47/60 There are people with brains and talent, and then there are people who have a special talent for working with such folks.
That's been Cynthia McConnell's specialty for 20 years - the last dozen as a director of medical education, either for medical residents or for continuing education for physicians.
McConnell, 50, of Aston, never trained as a doctor, but she makes sure that doctors get the training they need.
One of her most important functions at her last job, at the Brooklyn Hospital Center, and at her job previous to that, at Crozer-Chester Medical Center, was to prepare the centers to maintain accreditation for graduate medical education.
It's a grueling process, involving site visits by the accreditation committee, and the preparation of a forest of documents and a mountain of binders. "I'm the person who is supposed to stay up on new requirements and make sure the policies are in place," she said.
The accrediting visits happen once every five years, but McConnell said she never allows her institution to be in a last-minute scramble to prepare.
When she got into the business, some colleagues told her to expect to deal with a bunch of brainy prima donnas, but that's not how McConnell sees it. The doctors, whether they are residents, full physicians, or medical thought leaders, have important responsibilities dealing with people's lives.
"They rarely have the time to carry out details," she said, "so they delegate it to someone at my level."
Update: As of December 2011, McConnell is working in graduate medical education at a local hospital. She started in May.
- Hometown: Aston.
- Profession: Graduate medical education director.
- Experience: Developed graduate medical education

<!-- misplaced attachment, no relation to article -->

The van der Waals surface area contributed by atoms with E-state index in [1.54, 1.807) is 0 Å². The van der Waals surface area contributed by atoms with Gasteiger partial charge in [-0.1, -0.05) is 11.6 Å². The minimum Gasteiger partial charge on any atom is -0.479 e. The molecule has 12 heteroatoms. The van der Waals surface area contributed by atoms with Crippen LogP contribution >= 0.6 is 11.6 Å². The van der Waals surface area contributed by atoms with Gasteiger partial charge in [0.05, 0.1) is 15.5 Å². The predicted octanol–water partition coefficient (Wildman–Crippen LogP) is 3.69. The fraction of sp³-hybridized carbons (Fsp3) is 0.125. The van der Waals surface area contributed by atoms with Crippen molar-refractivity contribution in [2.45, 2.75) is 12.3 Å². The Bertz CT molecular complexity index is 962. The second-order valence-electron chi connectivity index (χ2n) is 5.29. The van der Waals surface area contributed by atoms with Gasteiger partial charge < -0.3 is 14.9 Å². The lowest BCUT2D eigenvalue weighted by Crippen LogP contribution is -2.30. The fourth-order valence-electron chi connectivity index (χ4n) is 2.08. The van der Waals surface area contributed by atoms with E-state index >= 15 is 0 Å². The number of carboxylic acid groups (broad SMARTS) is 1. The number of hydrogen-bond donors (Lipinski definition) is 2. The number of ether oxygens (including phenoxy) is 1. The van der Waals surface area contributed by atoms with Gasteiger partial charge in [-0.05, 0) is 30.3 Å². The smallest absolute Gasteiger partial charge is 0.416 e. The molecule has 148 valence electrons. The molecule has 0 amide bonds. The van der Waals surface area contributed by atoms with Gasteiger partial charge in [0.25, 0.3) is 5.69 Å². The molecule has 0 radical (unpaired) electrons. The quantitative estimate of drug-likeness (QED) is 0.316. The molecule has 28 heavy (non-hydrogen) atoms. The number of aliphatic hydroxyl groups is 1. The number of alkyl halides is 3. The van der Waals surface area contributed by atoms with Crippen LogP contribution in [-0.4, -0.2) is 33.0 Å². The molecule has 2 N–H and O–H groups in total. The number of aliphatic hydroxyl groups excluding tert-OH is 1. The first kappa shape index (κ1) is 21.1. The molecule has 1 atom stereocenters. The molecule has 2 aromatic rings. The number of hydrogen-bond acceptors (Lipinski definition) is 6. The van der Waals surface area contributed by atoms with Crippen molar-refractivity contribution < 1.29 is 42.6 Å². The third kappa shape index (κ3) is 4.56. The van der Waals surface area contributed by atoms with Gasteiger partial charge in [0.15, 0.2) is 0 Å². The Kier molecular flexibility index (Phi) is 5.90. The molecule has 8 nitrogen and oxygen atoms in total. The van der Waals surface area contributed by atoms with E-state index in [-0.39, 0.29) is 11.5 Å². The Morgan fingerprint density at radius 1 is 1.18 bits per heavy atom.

requirements; helped a hospital
secure its first five-year
- Education: Neumann University -
master's in leadership.
- E-mail address: Mcconc@msn.com
- Cynthia McConnell's LinkedIn page
Because the job of making sure that medical education meets all the standards is important for the students, and the institution, "there are lots of details, which you could not drop at all," she said. "Everything had to be right on point. I became very good at follow-through."
Since she lost her Brooklyn job in 2009 in a management reshuffling, McConnell has been busy augmenting her own education. She earned a master's degree in leadership and is now studying for the Board of Governors examination for the American College of Healthcare Executives.
"It's to broaden my knowledge of the health-care environment - to learn about areas such as governance, human resources, finance," she said. "My growth has been continual."
Unlike many who have been out of work, McConnell has had some calls and some interviews. "I just need to close the deal," she said.
The Inquirer is not endorsing this individual as a job candidate; potential employers should conduct their own background checks.
Contact staff writer Jane M. Von Bergen at 215-854-2769 or email@example.com.